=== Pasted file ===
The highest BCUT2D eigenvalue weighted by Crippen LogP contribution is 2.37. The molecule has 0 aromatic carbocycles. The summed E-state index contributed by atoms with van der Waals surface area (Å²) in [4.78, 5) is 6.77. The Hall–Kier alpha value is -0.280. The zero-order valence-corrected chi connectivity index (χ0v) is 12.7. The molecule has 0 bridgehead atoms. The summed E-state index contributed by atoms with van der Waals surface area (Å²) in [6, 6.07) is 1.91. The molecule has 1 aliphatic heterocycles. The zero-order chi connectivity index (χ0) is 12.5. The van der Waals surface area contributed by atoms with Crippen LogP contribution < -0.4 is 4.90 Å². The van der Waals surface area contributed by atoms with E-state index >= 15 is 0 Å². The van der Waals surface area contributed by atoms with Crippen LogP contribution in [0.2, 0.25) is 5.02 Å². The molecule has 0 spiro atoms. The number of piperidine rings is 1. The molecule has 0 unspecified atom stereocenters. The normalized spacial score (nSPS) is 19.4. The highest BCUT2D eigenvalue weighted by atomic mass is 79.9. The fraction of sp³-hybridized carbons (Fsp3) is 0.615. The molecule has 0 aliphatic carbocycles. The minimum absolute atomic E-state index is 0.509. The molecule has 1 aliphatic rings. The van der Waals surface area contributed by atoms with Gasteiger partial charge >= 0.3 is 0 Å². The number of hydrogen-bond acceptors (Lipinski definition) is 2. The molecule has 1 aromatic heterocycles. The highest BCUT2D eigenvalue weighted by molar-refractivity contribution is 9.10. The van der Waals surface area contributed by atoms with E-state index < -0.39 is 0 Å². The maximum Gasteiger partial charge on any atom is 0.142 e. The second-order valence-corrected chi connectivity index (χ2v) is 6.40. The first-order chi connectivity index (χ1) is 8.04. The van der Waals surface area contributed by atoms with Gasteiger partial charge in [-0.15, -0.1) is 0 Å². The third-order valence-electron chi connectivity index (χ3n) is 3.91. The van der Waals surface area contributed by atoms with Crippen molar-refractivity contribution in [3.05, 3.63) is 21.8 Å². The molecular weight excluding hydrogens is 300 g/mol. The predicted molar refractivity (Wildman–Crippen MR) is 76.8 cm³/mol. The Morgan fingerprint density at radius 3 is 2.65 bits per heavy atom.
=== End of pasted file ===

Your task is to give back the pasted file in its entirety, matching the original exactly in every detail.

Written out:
The highest BCUT2D eigenvalue weighted by Crippen LogP contribution is 2.37. The molecule has 0 aromatic carbocycles. The summed E-state index contributed by atoms with van der Waals surface area (Å²) in [4.78, 5) is 6.77. The Hall–Kier alpha value is -0.280. The zero-order valence-corrected chi connectivity index (χ0v) is 12.7. The molecule has 0 bridgehead atoms. The summed E-state index contributed by atoms with van der Waals surface area (Å²) in [6, 6.07) is 1.91. The molecule has 1 aliphatic heterocycles. The zero-order chi connectivity index (χ0) is 12.5. The van der Waals surface area contributed by atoms with Crippen LogP contribution < -0.4 is 4.90 Å². The van der Waals surface area contributed by atoms with E-state index >= 15 is 0 Å². The van der Waals surface area contributed by atoms with Crippen LogP contribution in [0.2, 0.25) is 5.02 Å². The molecule has 0 spiro atoms. The number of piperidine rings is 1. The molecule has 0 unspecified atom stereocenters. The normalized spacial score (nSPS) is 19.4. The highest BCUT2D eigenvalue weighted by atomic mass is 79.9. The fraction of sp³-hybridized carbons (Fsp3) is 0.615. The molecule has 0 aliphatic carbocycles. The minimum absolute atomic E-state index is 0.509. The molecule has 1 aliphatic rings. The van der Waals surface area contributed by atoms with Gasteiger partial charge >= 0.3 is 0 Å². The number of hydrogen-bond acceptors (Lipinski definition) is 2. The molecule has 1 aromatic heterocycles. The highest BCUT2D eigenvalue weighted by molar-refractivity contribution is 9.10. The van der Waals surface area contributed by atoms with E-state index < -0.39 is 0 Å². The maximum Gasteiger partial charge on any atom is 0.142 e. The second-order valence-corrected chi connectivity index (χ2v) is 6.40. The first-order chi connectivity index (χ1) is 8.04. The van der Waals surface area contributed by atoms with Gasteiger partial charge in [-0.15, -0.1) is 0 Å². The third-order valence-electron chi connectivity index (χ3n) is 3.91. The van der Waals surface area contributed by atoms with Crippen molar-refractivity contribution in [3.05, 3.63) is 21.8 Å². The molecular weight excluding hydrogens is 300 g/mol. The predicted molar refractivity (Wildman–Crippen MR) is 76.8 cm³/mol. The Morgan fingerprint density at radius 3 is 2.65 bits per heavy atom.